For an hour and a half I progressed relatively slowly in this fashion towards my car, knowing my return speed was much slower than the approach to Kukup. I began trying to identify the generic lot where I parked my generic car in a stretch of highway with a host of generic eateries. As it turned out, these limited visual characteristics were completely masked by the humid gloom of the evening. Two hours of riding later, and I was back in the outskirts of Benut. Damn. I knew I was several miles past my car so I turned around. I rode for another 40 minutes seeing nothing that suggested my parking area and so turned around again. 25 minutes later I could see the lights of  Benut again and so turned around again beginning an endless zizag in the dark trying to triangulate on my rental car.

By now it was after 10:00pm local time, 11am Chicago time and I had been flying / driving / riding for over 40 hours across 13 time zones and I was exhausted, hungry and irritable. More than one pedestrian must have been surprised by the rider in the dark bearing down on them while cursing the random object he had just run over on the shoulder.  A three hour fun ride had turned into a tense, 6 hour death march in the dark dodging onto and off the shoulder of the road hundreds of times to avoid traffic. With the accumulated jet lag I just wanted to lie down and sleep but I was in the wrong country with no cell service and no way of returning to Singapore. So I kept riding…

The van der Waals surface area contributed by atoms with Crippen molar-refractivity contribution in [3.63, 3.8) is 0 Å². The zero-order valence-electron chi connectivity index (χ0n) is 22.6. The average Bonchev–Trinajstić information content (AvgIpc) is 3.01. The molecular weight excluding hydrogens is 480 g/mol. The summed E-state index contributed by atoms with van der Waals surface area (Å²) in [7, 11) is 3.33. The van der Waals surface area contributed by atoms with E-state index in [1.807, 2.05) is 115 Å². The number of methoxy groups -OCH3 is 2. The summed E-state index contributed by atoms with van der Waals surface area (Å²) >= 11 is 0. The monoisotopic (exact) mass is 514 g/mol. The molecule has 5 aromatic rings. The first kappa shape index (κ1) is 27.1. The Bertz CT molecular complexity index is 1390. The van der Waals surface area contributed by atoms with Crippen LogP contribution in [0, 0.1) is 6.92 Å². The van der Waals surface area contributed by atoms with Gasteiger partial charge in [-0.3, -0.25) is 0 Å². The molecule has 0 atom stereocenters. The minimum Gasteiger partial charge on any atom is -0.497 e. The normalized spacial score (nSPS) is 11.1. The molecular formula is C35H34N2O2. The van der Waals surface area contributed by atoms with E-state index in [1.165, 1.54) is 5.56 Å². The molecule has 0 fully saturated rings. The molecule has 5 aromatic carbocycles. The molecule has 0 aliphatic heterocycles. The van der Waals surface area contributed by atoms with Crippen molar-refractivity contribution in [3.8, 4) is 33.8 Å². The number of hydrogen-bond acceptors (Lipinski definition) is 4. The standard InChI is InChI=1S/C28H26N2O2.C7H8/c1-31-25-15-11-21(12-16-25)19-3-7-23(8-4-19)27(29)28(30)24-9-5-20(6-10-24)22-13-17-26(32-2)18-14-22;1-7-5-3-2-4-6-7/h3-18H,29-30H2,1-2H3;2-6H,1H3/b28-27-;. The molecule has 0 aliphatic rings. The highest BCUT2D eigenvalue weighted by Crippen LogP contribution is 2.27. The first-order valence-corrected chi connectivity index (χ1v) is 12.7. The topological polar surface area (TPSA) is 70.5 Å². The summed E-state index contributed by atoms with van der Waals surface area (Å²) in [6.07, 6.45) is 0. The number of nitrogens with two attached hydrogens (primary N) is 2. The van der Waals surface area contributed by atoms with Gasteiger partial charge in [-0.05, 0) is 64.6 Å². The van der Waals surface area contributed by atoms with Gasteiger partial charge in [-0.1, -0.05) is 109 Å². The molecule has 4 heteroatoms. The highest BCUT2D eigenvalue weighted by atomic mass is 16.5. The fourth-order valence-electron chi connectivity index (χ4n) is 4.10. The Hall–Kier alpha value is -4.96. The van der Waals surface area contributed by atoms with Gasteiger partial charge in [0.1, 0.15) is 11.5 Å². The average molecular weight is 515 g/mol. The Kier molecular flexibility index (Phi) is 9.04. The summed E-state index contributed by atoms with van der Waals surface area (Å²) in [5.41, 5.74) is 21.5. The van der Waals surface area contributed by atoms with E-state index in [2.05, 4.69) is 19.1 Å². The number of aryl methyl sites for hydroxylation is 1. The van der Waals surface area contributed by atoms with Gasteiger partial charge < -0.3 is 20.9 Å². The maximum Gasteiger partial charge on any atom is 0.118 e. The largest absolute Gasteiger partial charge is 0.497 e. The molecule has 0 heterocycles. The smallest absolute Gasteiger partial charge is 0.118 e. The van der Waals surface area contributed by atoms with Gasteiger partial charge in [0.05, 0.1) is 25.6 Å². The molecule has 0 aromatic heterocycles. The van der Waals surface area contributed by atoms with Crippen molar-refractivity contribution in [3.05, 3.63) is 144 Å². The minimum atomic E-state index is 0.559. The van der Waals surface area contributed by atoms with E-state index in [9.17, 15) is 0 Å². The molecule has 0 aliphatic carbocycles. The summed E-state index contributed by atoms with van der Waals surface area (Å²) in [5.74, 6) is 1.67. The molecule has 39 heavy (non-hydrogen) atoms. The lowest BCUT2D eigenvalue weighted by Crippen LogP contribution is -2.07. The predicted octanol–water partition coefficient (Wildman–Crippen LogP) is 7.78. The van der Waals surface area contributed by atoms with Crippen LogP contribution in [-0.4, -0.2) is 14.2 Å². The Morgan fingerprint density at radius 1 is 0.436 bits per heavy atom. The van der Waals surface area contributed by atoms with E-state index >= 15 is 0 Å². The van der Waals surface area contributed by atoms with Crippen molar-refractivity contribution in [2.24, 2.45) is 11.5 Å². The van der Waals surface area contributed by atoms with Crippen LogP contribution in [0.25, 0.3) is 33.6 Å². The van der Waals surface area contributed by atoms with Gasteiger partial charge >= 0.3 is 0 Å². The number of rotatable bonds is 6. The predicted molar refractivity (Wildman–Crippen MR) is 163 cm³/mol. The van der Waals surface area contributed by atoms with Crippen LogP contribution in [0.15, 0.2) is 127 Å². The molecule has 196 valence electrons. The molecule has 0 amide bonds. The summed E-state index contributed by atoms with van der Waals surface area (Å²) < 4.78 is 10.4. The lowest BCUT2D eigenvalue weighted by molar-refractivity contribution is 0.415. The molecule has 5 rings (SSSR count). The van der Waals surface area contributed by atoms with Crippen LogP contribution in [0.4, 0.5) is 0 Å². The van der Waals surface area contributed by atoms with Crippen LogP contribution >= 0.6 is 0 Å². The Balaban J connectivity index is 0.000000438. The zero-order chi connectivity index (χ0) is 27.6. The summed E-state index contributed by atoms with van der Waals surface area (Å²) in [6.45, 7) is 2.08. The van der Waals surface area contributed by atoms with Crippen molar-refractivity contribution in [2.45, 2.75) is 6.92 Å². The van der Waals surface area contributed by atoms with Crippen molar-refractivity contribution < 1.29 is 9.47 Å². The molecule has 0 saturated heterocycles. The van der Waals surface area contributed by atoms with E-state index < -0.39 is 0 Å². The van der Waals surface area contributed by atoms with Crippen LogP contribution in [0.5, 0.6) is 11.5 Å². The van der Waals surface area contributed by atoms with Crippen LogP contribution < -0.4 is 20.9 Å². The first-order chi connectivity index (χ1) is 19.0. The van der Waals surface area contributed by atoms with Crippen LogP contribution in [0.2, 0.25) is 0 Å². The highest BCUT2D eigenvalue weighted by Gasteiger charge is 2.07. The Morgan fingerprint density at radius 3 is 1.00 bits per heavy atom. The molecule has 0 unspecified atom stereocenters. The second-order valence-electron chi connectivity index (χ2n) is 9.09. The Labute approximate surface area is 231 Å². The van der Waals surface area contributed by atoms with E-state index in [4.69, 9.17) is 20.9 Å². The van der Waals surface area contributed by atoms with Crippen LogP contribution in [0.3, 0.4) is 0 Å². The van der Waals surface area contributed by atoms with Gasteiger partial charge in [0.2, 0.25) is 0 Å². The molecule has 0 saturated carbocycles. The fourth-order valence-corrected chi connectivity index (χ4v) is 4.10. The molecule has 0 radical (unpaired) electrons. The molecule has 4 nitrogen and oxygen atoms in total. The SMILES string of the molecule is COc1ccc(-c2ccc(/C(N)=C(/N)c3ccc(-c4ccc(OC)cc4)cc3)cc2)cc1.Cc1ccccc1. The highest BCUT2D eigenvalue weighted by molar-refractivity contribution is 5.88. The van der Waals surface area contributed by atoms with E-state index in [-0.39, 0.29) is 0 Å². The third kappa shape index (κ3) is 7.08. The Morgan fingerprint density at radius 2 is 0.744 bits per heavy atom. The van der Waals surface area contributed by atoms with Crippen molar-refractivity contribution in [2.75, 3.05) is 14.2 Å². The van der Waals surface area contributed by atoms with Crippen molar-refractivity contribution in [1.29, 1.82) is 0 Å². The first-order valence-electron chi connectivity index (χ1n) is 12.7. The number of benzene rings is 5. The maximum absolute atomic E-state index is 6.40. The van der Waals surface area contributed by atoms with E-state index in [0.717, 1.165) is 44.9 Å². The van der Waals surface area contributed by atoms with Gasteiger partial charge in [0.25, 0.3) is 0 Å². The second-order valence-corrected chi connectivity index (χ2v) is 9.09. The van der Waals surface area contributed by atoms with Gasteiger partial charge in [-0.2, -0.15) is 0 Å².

I had my key fob out  and was clicking endlessly. I knew I was within a couple mile range of the car and turned back again. On one dodge off the shoulder of the highway I hit a large stick and upon steering back up with one hand (keys in the other), my rear tire skidded along the 4 inch tall lip of the asphalt and I ended up crashing onto the highway in the pitch dark. If a car had been coming I’d have been dead, but of course there were none was because I wouldn’t have headed back up if there were lights. Still it was scary rolling out on to the highway on my back in the dark and then recollecting my bike, road rash burning. Now I was really mad.